Recently, I committed the apparently way over-the-line act of teasing someone who really, really cared quite a bit about the accuracy of a certain upcoming kit. By posting this…
Well, it kicked off a good old internet argument with lots of huffing and puffing and butthurt.
Then, I went and committed an even bigger transgression. I suggested that, when you step back and look at it, this hobby is ridiculous.
My oldest dog, Sam, when he identifies something to bark at, stands up all straight and the fur on his back poofs up. That’s pretty much exactly the reaction I got.
“Harumph! Have you ever made a living from this hobby? Well I have…”
“I’ll have you know, this hobby has brought me forty years of enjoyment, it’s not ridiculous”
Here’s my take. I love this hobby. I derive a great deal of satisfaction from it. It’s a fantastic decompression tool, it lets me work with my hands, geek out about history, gives my mind something to spin on, and in general keeps me sane.
But it’s still ridiculous. Just like most hobbies. We glue pieces of plastic together, then slather them with pigment suspended in some sort of chemical brew you probably shouldn’t drink. When we’re done, we take a bunch of pictures of them to share with other people doing the same thing. Sometimes, we convene in a location and pay money to put our pigment-slathered plastic assemblages on a table with other plastic assemblages, or just to look at other people’s plastic assemblages. Entire companies make money by making different pieces of plastic, or putting together articles about how to put the pieces of plastic together.
It is ridiculous. It is frivolous. It is silly. And there is nothing wrong with admitting that.
If you can’t step back and look at this hobby and have a chuckle about that, odds are you’re probably not the kind of modeler I want to associate with.
Learning to Let Go
I used to get pretty worked up about the way people would dismissively label different “types” within this hobby. Your rivet counters or box-shakers or builders vs. assemblers or paint nazis or whatever.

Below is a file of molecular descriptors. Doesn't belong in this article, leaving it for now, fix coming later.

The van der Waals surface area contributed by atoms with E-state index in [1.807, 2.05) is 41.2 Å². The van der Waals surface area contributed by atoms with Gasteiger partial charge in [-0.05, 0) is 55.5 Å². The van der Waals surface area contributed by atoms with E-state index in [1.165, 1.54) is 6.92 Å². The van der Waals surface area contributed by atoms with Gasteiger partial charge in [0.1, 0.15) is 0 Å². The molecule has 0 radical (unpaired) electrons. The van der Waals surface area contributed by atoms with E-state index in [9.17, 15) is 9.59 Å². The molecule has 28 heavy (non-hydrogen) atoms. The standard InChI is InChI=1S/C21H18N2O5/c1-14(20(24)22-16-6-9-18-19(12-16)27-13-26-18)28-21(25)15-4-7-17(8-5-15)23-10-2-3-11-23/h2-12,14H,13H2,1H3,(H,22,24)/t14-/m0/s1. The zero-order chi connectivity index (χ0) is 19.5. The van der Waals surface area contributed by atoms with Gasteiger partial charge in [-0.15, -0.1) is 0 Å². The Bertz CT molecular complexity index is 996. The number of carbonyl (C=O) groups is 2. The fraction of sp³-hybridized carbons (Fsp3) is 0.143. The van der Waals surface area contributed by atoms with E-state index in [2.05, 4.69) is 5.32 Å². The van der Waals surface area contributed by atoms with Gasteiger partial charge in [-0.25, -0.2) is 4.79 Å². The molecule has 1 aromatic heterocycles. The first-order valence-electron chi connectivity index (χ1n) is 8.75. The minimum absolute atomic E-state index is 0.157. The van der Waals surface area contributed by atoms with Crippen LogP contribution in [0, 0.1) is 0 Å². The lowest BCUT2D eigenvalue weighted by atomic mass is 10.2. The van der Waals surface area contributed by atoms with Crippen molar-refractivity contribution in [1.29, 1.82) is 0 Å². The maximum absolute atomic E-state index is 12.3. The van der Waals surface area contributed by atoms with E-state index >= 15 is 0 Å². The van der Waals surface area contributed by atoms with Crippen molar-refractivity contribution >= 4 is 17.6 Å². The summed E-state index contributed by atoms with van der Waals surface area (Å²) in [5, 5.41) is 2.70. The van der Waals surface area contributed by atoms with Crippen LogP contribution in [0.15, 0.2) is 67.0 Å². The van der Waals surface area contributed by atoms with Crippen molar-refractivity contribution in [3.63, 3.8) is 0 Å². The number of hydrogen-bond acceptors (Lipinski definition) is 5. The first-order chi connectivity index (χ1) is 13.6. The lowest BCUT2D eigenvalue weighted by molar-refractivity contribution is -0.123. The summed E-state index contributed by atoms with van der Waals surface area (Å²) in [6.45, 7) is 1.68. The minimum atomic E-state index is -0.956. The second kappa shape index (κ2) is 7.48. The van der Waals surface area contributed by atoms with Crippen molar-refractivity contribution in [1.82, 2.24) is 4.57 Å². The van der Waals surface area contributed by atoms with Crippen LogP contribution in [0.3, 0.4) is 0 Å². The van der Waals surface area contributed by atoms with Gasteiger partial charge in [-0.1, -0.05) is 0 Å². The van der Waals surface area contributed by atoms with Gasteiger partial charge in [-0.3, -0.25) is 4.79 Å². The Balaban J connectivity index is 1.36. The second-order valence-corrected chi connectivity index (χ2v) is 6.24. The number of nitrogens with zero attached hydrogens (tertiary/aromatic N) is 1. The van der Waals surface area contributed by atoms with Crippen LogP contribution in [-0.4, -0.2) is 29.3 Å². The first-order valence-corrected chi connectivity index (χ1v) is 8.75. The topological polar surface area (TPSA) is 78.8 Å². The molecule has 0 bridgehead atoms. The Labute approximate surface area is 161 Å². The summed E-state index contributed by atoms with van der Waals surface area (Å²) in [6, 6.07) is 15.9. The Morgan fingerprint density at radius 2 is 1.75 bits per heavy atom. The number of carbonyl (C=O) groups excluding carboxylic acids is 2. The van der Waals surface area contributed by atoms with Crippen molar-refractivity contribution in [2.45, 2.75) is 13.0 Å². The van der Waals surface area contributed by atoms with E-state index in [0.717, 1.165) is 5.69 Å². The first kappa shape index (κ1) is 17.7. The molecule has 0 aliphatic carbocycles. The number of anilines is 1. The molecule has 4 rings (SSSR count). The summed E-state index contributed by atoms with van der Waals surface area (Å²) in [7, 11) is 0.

But over time, I realized two things.
First, all (or at least most) of us are all of these things and none of these things and often skate somewhere in between. I’m no rivet counter, but I will get all bent out of shape when certain details are completely flubbed – like the tread pattern on HK’s B-25 tires or the lack of clear seeker heads for the Hellfires in Kitty Hawk’s AH-1Z Viper. I’m no paint nazi – but I will obsess about my paint mix for a certain color until I get it where I want it. I don’t like scratchbuilding, but I don’t know if I’ve built a single aircraft kit without modifying something.
Second, the people who take these to absolutes or use them to disparage others who aren’t like them generally turn out to be assholes. Or at least on the asshole spectrum. Just because somebody doesn’t place as high an importance on accuracy as you do doesn’t mean they don’t care about it at all. Just because somebody doesn’t want to scratchbuild their way out of a shitty old Revell kit doesn’t make them an assembler. Just because somebody really, really cares about getting RLM 02 right doesn’t mean they give two flicks about getting a perfect match for Dark Sea Blue or CARC Green.
These two realizations led me to a third.
The Problem is People Who Take This Too Seriously
Honestly, this is probably a larger societal problem, but let’s not go there, shall we?
The thing is, when you take something so seriously that you can’t laugh about it, you quickly enter righteousness territory. Because you’re right, damnit, and that other guy is just a dipshit because he won’t realize how right you are.
There are some things that are worth being righteous about. Modeling is not one of them. People aren’t being crucified in Syria because they picked the wrong olive drab or didn’t correct the cowl bulges on their Bf 109G-6.
So the next time you see someone getting all high and might about some aspect of modeling, laugh at them, and encourage them to laugh at themselves as well. Because ultimately, as ridiculous as modeling is, getting all bent out of shape about what someone else thinks about modeling is even moreso.